3. Kathy

    never had anything that malicious or nasty but when ever I go running in our local parks on a Sunday morning I am regularly (almost constantly) run off the path or stopped in my tracks by meandering dogs or children on bikes / scooters,which I understand is always going to happen but apologies would be nice. As a past dog owner and current mum of small wild boy I know you can’t always control where your dog or child goes but I do always try to get my son to look where he’s going / move him out of the way.. easier said than done when he’s on a mission but I try! And I always apologise if he does end up in someones way. Most people I come across just watch me coming and make no attempt to move. It’s a real shame as it stops me using the parks. Just good manners and common courtesy I think!

  4. Coco

    ~sigh~ can’t we all get along? I run and cycle on the same paths and try to be a courteous cyclist and runner. I hate when cyclists that don’t signal but I also hate when runners don’t scootch over when I want to pass on my bike — and I don’t mean into the bushes (!) just out of the center of the lane! Still, rollerbladers are the worst because they skate from side to side ….

  5. Jennifer

    Thankfully, I’ve only been invisible to cars and nearly hit a few times and honked and shouted at (although, some of those shouts were pretty darn rude). No one has ever actually touched me while I was running. That’s just crazy!

  6. Amy C. (@RunningEscapade)

    Glad she basically missed and didn’t make you fall. I try to run in the morning before the foot traffic gets heavy to avoid incidents that are caused when you have too many people without common courtesy and not enough space. I’m horrified by some of the incidents shared on your posts!

  7. San

    I’ve had some hostile behavior directed at me by pedestrians in the park who were coming at me walking four abreast and even though they saw me coming (and I tried to stay on the far right of the path to pass them) none of them would give me room to pass them ON the path, but I had to step into the street (on a tilted curb) to go around them. I was stunned.

  8. Paul

    Like a lot of those who’ve commented already, I’ve also experienced some hostility towards me when I’ve been running, although, oddly it’s been mainly on tow paths.

    The Lake District has to be my number one location for out and out friendliness towards runners from others (runners, walkers and pedestrians).

    An active weekend in The Lakes will restore your faith in others!

  9. Rachel

    I’ve experienced hostility on runs before from people, but equally I’ve experienced some lovely people as well. I was running on the trails a few weeks back where I managed to trip over my own foot (!) and carried on running after (the adrenaline was going so I barely felt any pain). I got to a stream just to wash my grazes, and a couple of lovely women came over to ask if I was okay. I’m really glad they asked, despite the fact I was fine – gave me a warm, fuzzy feeling that they cared enough to stop and ask!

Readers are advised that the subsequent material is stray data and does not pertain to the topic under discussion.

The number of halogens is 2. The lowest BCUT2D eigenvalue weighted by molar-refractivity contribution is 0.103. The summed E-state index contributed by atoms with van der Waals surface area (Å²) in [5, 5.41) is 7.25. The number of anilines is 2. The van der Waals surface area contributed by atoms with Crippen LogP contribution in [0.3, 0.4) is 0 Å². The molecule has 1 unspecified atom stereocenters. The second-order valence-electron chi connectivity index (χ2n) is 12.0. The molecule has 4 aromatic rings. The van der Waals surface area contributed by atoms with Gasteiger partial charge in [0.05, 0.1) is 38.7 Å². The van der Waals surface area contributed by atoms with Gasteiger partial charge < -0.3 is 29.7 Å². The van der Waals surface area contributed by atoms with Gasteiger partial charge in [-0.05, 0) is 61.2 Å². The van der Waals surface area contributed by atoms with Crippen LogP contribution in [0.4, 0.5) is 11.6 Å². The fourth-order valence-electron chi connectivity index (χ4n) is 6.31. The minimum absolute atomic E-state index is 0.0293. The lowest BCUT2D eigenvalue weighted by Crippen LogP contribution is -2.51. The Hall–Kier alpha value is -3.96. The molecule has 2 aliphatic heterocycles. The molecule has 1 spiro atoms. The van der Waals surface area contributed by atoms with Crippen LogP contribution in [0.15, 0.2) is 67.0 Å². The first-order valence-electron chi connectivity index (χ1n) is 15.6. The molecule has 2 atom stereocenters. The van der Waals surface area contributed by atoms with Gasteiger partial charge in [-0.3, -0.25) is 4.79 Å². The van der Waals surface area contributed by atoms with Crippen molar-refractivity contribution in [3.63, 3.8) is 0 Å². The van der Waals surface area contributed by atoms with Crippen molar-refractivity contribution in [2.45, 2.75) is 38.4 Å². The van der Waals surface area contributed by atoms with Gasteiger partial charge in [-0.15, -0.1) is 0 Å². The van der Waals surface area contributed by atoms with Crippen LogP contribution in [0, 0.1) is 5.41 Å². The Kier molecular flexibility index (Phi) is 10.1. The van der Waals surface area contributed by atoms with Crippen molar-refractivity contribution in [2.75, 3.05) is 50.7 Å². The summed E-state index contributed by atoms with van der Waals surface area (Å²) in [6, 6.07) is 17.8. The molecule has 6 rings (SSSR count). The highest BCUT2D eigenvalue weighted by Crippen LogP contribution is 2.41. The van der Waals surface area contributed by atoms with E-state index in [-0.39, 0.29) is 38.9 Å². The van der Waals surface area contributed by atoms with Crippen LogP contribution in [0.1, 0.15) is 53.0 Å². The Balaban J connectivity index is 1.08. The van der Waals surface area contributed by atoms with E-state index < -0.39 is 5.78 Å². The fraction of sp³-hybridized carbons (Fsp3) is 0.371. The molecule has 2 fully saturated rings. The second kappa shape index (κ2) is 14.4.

I don’t see why we can’t all get along. Yes, there are a few runners that ruin it for everybody, but out of all the times I’ve been out for a run, I’ve rarely experienced any negative experiences. If I do encounter a negative experience, I normally try and shrug it off – I do my best to be as courteous as possible on the roads, and I never let it ruin a good run!

  10. Abigail

    As a runner out on my own I’ve had a few scary moments including a van following me with its driver leering at me out of the window. I had to stop and tell him to f**k off to get him to go away.

    Although that was awful, what I find totally incomprehensible is some pedestrians attitude to disabled runners. I am a registered guide runner and run with visually impaired runners at least twice a week. We run side by side joined by a tether with hi-vis on saying “Guide” and “Blind Runner”. I appreciate that means we take up a lot more room on the pavement and we will run one in front and one behind to leave people space when we need to. I have had people look up and then deliberately move to get in our way which has involved some tricky guiding manoeuvres to keep the visually impaired person safe, though on one or two occasions we’ve ended up clattering into the person which is just dangerous for everyone involved. I just don’t get it.

  11. Katie Louise Halsall

    One of the most annoying things is when there is a group of people (honestly I’ve found mums with prams the worst) walking towards me, can see me, and don’t move at all. Like I will run right on the edge of the pathway to take up as little room as possible when passing people, yet so many will just stay where they are and take up the whole path. I usually just stay close to them as I squeeze past – why should I put myself in danger and go on the road when there’s plenty of space on the path?

  12. Running Vic

    Yeah I saw the video too, it’s just sad we’ve gotten to that point.

    One thing I keep noticing though, there are jerks on both sides and I’m talking here from both perspective, as a runner and as a pedestrian and sometimes as a cyclist. For so many times I get to dodge pedestrians because they simply won’t make room for both of us on the sidewalk so I either stop to pass or run on the street for a few meters.

    On the other side, I see runners who would basically run into me shouldn’t I get my ass out the way. It’s just sad when all of this is happening. I believe both runners and pedestrians have rights to use the sidewalks and to treat politely others.

    I might just be an old school guy living in the age of lulz.